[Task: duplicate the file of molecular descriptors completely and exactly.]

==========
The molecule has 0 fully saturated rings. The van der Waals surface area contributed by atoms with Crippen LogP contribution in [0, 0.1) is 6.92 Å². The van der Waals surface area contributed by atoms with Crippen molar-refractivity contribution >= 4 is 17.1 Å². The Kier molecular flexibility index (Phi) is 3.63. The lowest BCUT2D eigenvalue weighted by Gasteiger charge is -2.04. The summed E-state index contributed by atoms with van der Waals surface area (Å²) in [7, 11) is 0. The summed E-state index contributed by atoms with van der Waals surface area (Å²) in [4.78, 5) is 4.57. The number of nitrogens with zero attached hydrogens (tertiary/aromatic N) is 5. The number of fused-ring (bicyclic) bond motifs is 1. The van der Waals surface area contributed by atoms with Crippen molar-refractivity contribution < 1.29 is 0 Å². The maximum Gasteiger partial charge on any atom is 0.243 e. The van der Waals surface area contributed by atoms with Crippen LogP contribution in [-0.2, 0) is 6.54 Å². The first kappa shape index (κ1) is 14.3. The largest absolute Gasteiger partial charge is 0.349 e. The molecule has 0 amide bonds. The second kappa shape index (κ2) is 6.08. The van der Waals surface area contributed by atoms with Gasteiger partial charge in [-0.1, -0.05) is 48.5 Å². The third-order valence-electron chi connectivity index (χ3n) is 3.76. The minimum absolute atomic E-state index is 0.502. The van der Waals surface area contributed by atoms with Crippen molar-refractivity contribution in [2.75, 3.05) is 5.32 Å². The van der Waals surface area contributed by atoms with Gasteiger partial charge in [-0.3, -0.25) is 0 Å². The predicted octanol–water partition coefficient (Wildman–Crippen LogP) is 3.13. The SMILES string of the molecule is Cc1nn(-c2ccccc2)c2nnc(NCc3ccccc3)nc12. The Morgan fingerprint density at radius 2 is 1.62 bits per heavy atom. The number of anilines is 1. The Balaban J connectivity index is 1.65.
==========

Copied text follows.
The molecule has 0 fully saturated rings. The van der Waals surface area contributed by atoms with Crippen LogP contribution in [0, 0.1) is 6.92 Å². The van der Waals surface area contributed by atoms with Crippen molar-refractivity contribution >= 4 is 17.1 Å². The Kier molecular flexibility index (Phi) is 3.63. The lowest BCUT2D eigenvalue weighted by Gasteiger charge is -2.04. The summed E-state index contributed by atoms with van der Waals surface area (Å²) in [7, 11) is 0. The summed E-state index contributed by atoms with van der Waals surface area (Å²) in [4.78, 5) is 4.57. The number of nitrogens with zero attached hydrogens (tertiary/aromatic N) is 5. The number of fused-ring (bicyclic) bond motifs is 1. The van der Waals surface area contributed by atoms with Crippen molar-refractivity contribution < 1.29 is 0 Å². The maximum Gasteiger partial charge on any atom is 0.243 e. The van der Waals surface area contributed by atoms with Crippen LogP contribution in [-0.2, 0) is 6.54 Å². The first kappa shape index (κ1) is 14.3. The largest absolute Gasteiger partial charge is 0.349 e. The molecule has 0 amide bonds. The second kappa shape index (κ2) is 6.08. The van der Waals surface area contributed by atoms with Gasteiger partial charge in [-0.1, -0.05) is 48.5 Å². The third-order valence-electron chi connectivity index (χ3n) is 3.76. The minimum absolute atomic E-state index is 0.502. The van der Waals surface area contributed by atoms with Crippen molar-refractivity contribution in [2.75, 3.05) is 5.32 Å². The van der Waals surface area contributed by atoms with Gasteiger partial charge in [-0.3, -0.25) is 0 Å². The predicted octanol–water partition coefficient (Wildman–Crippen LogP) is 3.13. The SMILES string of the molecule is Cc1nn(-c2ccccc2)c2nnc(NCc3ccccc3)nc12. The Morgan fingerprint density at radius 2 is 1.62 bits per heavy atom. The number of anilines is 1. The Balaban J connectivity index is 1.65.